Breaking Natural Gas and Oil Production Records In The Mountain State
West Virginia Sets Natural Gas Production Mark
WHEELING — Even without forced pooling, lease integration or joint development — and while facing relatively low commodity prices — West Virginia’s Marcellus and Utica shale drillers continued setting natural gas production records in 2016.
According to West Virginia Geological and Economic Survey data, an arm of the state Department of Commerce, frackers in the state pumped 1.348 trillion cubic feet of natural gas last year — enough natural gas to provide electricity to approximately 32.7 million homes for an entire year.
Statewide production for 2015 totaled 1.31 trillion cubic feet, while the number was at 1.06 trillion in 2014. Drillers with substantial West Virginia operations now include Southwestern Energy Co., EQT Corp., Antero Resources and Noble Energy.
Moreover, there are numerous wells producing thousands of barrels of what oil and natural gas industry leaders call “light crude” oil right here in the Northern Panhandle. Ohio County, with all horizontal shale well production led by Southwestern, led the state with 1.7 million barrels of oil last year.
Doddridge County, which is east of Tyler County and southeast of Wetzel County, led the entire state with 334 billion cubic feet of natural gas production in 2016. Wetzel County finished in second place with 208.7 billion pumped from within its borders last year.
“The continued growth in production, despite a challenging price environment, is a credit to our hard-working women and men, and to evolving technology, which is a hallmark of this industry,” West Virginia Oil and Natural Gas Association Executive Director Anne Blankenship said. “This growth is benefiting all West Virginians by creating jobs and a stable tax base.”
Data show there are now 1,283 producing natural gas wells in Wetzel County. Marshall County, meanwhile, pumped 143.1 billion cubic feet of gas from its 413 productive wells last year.
Tyler County, famous for the oil derricks that were prevalent throughout the county approximately 100 years ago, saw 121 billion cubic feet of gas produced last year, according to the survey.
In Ohio County, drillers produced about 49 billion cubic feet from 96 wells last year, while Brooke County saw 9 billion cubic feet drawn from within its boundaries last year via 48 wells.
With only three wells listed in production, Hancock County, the Mountain State’s northernmost, produced 0.045 billion cubic feet in 2016.
In terms of oil, Ohio County’s 1.7 million barrels led the way, while Marshall County produced 1.33 million barrels of oil last year. Brooke County drillers pumped 687,000 barrels in 2016, while those in Tyler County produced 513,680.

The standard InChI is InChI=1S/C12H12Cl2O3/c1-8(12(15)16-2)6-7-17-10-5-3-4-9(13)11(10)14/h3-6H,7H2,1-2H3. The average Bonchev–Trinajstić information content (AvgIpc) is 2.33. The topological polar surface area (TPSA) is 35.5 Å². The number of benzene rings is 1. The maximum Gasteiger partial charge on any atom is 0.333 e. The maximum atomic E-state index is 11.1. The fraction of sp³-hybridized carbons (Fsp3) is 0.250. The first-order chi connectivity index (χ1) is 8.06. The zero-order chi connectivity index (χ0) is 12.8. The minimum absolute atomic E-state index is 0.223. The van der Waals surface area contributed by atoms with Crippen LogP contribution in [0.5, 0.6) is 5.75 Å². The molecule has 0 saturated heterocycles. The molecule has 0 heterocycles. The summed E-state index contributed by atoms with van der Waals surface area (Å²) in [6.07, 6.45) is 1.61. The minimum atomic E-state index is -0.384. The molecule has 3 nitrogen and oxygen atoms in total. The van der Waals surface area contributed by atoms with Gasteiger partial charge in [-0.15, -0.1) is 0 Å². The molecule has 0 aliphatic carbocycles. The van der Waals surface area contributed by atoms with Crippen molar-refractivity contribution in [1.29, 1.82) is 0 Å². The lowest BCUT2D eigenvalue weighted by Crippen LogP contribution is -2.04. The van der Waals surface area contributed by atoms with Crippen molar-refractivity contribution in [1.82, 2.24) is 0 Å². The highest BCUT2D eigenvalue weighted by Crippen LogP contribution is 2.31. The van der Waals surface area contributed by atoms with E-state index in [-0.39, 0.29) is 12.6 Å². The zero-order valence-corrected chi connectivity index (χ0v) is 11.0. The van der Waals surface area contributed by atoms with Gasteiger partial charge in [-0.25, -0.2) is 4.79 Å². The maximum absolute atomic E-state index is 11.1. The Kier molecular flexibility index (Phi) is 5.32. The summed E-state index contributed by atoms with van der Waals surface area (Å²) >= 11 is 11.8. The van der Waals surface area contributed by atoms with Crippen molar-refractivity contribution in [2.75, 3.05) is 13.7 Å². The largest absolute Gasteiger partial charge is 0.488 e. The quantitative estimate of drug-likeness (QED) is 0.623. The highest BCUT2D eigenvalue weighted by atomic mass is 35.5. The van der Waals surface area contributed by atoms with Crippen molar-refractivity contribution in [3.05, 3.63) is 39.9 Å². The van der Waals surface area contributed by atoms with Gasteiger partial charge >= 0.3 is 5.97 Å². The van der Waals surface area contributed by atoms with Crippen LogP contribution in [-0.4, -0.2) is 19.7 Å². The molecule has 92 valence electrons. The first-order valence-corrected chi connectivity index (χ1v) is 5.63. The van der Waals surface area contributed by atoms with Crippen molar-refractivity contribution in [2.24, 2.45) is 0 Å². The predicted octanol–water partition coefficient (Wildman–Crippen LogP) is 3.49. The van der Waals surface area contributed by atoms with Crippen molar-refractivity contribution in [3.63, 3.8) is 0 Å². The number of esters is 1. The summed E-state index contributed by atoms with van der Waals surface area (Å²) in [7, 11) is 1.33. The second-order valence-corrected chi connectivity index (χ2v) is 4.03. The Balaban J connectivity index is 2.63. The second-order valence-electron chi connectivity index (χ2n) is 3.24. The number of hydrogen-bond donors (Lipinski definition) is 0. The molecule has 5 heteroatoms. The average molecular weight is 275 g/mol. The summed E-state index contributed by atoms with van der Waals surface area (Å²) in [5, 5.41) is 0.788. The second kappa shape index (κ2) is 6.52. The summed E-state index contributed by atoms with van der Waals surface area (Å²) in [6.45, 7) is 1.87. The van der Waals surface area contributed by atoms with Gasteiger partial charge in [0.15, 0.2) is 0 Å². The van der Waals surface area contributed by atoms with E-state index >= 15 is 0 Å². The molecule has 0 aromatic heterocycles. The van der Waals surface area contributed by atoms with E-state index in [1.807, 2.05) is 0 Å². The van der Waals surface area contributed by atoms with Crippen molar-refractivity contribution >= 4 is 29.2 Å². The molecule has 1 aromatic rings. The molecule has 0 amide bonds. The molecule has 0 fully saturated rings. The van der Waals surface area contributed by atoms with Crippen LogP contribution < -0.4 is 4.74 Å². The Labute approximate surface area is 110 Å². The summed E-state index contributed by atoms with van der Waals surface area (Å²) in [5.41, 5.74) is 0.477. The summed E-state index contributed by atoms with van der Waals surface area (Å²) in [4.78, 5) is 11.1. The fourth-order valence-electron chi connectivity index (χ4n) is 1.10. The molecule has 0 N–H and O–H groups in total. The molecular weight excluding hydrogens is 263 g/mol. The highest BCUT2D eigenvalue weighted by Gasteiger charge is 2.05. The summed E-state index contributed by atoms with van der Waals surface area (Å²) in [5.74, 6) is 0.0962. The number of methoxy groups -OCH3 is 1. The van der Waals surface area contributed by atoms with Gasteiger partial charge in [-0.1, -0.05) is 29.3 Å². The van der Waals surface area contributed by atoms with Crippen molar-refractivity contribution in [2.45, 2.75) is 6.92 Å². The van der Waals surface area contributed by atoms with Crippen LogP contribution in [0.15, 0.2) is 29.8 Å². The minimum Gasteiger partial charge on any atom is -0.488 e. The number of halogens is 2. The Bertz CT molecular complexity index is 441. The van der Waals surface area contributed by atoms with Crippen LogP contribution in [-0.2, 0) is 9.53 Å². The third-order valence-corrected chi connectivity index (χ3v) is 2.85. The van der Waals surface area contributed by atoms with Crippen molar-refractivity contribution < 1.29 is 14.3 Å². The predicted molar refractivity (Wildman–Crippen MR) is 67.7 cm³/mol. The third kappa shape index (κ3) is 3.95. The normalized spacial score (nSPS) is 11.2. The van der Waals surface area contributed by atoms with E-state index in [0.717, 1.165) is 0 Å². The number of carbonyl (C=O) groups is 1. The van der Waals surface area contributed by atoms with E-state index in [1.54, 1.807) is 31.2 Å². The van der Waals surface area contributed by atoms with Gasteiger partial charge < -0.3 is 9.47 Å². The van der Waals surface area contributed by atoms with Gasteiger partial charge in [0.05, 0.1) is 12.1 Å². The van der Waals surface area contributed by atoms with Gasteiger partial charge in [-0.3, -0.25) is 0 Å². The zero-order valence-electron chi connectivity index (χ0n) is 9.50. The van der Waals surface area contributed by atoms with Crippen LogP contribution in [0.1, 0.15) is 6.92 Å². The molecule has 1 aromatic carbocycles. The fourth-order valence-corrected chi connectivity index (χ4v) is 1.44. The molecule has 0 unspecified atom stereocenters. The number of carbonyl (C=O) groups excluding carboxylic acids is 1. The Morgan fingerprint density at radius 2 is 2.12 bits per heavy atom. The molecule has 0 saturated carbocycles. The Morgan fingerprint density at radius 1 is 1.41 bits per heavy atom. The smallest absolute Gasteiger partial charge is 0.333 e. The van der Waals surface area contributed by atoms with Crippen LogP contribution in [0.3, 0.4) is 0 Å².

Although Wetzel County produced high amounts of natural gas, it recorded a relatively modest 238,720 barrels of oil in 2016. Hancock County chipped in with 541 barrels.
Drillers also extracted more than 3.97 million barrels of natural gas liquids — consisting of ethane, propane, butane, pentanes and other materials — in 2016. Such materials could provide a major source for PTT Global Chemical America’s potential ethane cracker, which may locate just across the Ohio River in Dilles Bottom.
Also, because production numbers continue growing, the demand for processing and transportation infrastructure remains high. This is evident with the presence of several processing plants and compressor stations throughout the Northern Panhandle, including those operated by Williams Energy, MarkWest Energy, Dominion Resources and Blue Racer Midstream. All of the production also requires pipeline infrastructure to move the material.
Still, Blankenship believes West Virginia operators work at a disadvantage in comparison to those in Ohio and Pennsylvania because those states have lower severance taxes or no severance tax at all. Also, she said, neighboring states allow drillers to proceed even if the companies cannot obtain lease agreements with all applicable mineral owners in some form of “pooling,” “lease integration” or “joint development.”
“While it’s good to see growth, West Virginia’s production increases are outpaced by production in Ohio and Pennsylvania,” Blankenship said. “Those states have modernized mineral development laws to allow for longer laterals and more production.”
For several years, industry leaders have tried to pass laws through the West Virginia Legislature to allow steps similar to those permitted in Ohio and Pennsylvania, but have never gotten them passed. Opponents say such practices amount to giving a private company the right of eminent domain.
Even without new laws, Independent Oil and Gas Association of West Virginia Executive Director Charlie Burd expects production for 2017 to go even higher.
“I would expect it to be around 1.5 (trillion cubic feet) for 2017,” he said.